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This is what global warming did 10,000 years ago, and it could happen again
Ancient, now-dry rivers shows global warming was around long before humans could do further damage.
What is now the Sahara desert might resemble the parched land of Arrakis in Dune more than anything remotely lush, but it once was — until climate change got to it.
The phenomenon of global warming was around long before humans could develop the technology to significantly impact the planet. New research has found that rivers which once flowed in the ancient Sahara suffered excess flooding when the heat was turned up about 44 degrees Fahrenheit. This brought on quadruple the rain, and while the Arrakeen might have welcomed this, resulting floods forced anyone who lived there to flee.
You wouldn’t have recognized the Sahara between 16,800 and 7,500 years ago. It was more like Calladan than Arrakis, a fertile land fed by rivers that allowed life to flourish. Researchers Abdallah Zaki and Sébastien Castelltort have looked back in time through the rock record, which told them how Earth reacted to such an extreme case of global warming.Their findings, recently published in Quaternary Science Reviews, tell us we don’t want any deja vu.
“The precipitation rate was around 55-80 mm/hr,” Zaki told SYFY WIRE. “Imagine New York City receiving about 1,300 mm/yr in nearly 120 days per year. During that time, the quantified intensities (55-80 mm) were 3-4 times more than before and after the African Humid Period.”
To find out what happened to the fossil rivers, the researchers investigated rocks in the now-dry riverbeds. This was not too different from the findings at Jezero Crater that led scientists to confirm their suspicions that it was an ancient crater lake. The presence of larger pebbles indicated that they are carried over by a large amount of water that was capable of moving that weight. Factoring in the surface area of the drainage basin (which connects upstream waters to a river) helped Zaki and Castelltort figure out how much precipitation there was.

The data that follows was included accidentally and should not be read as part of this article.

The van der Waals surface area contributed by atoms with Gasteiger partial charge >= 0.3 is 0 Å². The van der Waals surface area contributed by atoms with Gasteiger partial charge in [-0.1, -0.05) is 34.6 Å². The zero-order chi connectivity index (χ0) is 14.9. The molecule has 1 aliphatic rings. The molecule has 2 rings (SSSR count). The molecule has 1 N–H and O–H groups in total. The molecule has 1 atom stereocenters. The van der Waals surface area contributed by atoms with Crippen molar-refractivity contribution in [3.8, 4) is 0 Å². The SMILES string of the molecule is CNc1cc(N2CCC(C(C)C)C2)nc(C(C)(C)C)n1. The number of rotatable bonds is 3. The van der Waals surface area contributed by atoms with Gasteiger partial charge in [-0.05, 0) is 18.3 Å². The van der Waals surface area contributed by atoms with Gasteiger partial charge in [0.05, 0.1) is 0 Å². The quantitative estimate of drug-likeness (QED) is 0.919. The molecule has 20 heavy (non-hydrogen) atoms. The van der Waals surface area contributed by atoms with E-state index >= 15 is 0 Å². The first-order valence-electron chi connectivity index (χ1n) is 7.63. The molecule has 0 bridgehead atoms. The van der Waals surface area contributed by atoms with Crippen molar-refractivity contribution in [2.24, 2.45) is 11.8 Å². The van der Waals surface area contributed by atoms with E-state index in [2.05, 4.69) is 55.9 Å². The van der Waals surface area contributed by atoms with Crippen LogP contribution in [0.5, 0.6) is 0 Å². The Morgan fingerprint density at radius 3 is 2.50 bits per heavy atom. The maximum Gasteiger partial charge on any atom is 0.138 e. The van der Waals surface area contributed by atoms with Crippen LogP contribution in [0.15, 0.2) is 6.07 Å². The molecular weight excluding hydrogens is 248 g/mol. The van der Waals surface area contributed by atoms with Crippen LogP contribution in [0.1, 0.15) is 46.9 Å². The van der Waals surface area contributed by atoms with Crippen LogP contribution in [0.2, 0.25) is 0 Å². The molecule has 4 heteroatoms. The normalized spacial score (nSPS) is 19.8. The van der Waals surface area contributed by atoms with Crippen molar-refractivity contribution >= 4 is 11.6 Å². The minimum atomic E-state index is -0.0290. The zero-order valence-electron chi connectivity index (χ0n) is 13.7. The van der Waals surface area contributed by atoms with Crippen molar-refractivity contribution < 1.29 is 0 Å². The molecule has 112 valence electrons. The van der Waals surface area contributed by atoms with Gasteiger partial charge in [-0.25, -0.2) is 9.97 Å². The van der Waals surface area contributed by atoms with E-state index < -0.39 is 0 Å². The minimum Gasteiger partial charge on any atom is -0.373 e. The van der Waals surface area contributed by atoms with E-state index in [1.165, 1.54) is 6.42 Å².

It wasn’t the entire Earth that heated up, so technically not global warming, but the regional warming in the area was enough to give away what could possibly happen with such a spike in heat. Whether the cause is anthropogenic doesn’t really matter as much as the consequences. This catastrophe is thought to have resulted from changes to Earth’s orbit that allowed more solar radiation to hit that particular region, driving temperatures up, which in turn allowed the atmosphere to hold more water. Atmospheric water turned to devastating rain and floods.
“That catastrophic precipitation turned the Nile Valley into a hazardous place for around 3,000 years,” said Zaki. “With each one-degree increase in temperature, the precipitation rates will increase by 7% to 14%, depending on the local temperatures.”
While that might not sound like much, it is drastic. Say that human activity keeps shredding the ozone layer and allowing more solar radiation in. Never mind the other disastrous things that could happen, the water levels alone would rise to the point that entire populations would be forced to get as far away from tumultuous lakes and rivers and oceans as they could. It’s already starting. As recently as 2018, floods were the reason 5.4 million people had to move suddenly, with overall extreme weather displacing more than 16.1 million. This is our reality right now.
Speaking of Mars, Zaki is currently studying Saharan and Arabian fossil rivers to get a better understanding of features on Mars that, like Jezero crater, might have once been flowing with water. Such comparisons might even tell scientists the chances that life-forms were able to exist in these areas, and what the overall habitability of Mars was during different epochs.
“Our current results from the Sahara fossil rivers suggest that similar Martian rivers might have formed due to thousands of years of flowing water, possibly enough to favor habitability,” he said. “This may help the search for ancient life on Mars.”